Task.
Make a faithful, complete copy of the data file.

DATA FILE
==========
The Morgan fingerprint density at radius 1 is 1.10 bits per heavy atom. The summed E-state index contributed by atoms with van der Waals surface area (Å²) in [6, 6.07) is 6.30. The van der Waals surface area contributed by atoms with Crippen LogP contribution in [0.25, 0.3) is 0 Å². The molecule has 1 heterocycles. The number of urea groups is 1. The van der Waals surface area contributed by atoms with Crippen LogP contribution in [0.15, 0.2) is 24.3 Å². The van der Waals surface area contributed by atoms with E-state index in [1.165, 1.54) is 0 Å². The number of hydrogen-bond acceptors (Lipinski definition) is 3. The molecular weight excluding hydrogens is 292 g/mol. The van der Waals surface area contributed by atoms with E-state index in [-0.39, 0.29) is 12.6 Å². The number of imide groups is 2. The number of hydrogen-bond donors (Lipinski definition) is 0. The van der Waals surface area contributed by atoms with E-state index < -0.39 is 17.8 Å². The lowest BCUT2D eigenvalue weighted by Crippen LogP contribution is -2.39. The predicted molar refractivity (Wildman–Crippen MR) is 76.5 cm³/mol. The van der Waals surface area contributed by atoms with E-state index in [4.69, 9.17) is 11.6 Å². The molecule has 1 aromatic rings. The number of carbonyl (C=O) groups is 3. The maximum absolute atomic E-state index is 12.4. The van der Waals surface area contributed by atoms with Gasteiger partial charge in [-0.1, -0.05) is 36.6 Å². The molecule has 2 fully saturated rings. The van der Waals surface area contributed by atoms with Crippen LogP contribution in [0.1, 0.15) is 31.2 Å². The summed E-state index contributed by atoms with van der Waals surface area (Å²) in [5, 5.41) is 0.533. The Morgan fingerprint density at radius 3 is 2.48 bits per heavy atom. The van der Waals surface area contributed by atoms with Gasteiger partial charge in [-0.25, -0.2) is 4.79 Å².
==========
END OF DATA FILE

The Morgan fingerprint density at radius 1 is 1.10 bits per heavy atom. The summed E-state index contributed by atoms with van der Waals surface area (Å²) in [6, 6.07) is 6.30. The van der Waals surface area contributed by atoms with Crippen LogP contribution in [0.25, 0.3) is 0 Å². The molecule has 1 heterocycles. The number of urea groups is 1. The van der Waals surface area contributed by atoms with Crippen LogP contribution in [0.15, 0.2) is 24.3 Å². The van der Waals surface area contributed by atoms with E-state index in [1.165, 1.54) is 0 Å². The number of hydrogen-bond acceptors (Lipinski definition) is 3. The molecular weight excluding hydrogens is 292 g/mol. The van der Waals surface area contributed by atoms with E-state index in [-0.39, 0.29) is 12.6 Å². The number of imide groups is 2. The number of hydrogen-bond donors (Lipinski definition) is 0. The van der Waals surface area contributed by atoms with E-state index < -0.39 is 17.8 Å². The lowest BCUT2D eigenvalue weighted by Crippen LogP contribution is -2.39. The predicted molar refractivity (Wildman–Crippen MR) is 76.5 cm³/mol. The van der Waals surface area contributed by atoms with E-state index in [4.69, 9.17) is 11.6 Å². The molecule has 1 aromatic rings. The number of carbonyl (C=O) groups is 3. The maximum absolute atomic E-state index is 12.4. The van der Waals surface area contributed by atoms with Gasteiger partial charge in [-0.1, -0.05) is 36.6 Å². The molecule has 2 fully saturated rings. The van der Waals surface area contributed by atoms with Crippen LogP contribution in [0.1, 0.15) is 31.2 Å². The summed E-state index contributed by atoms with van der Waals surface area (Å²) in [5, 5.41) is 0.533. The Morgan fingerprint density at radius 3 is 2.48 bits per heavy atom. The van der Waals surface area contributed by atoms with Gasteiger partial charge in [-0.25, -0.2) is 4.79 Å².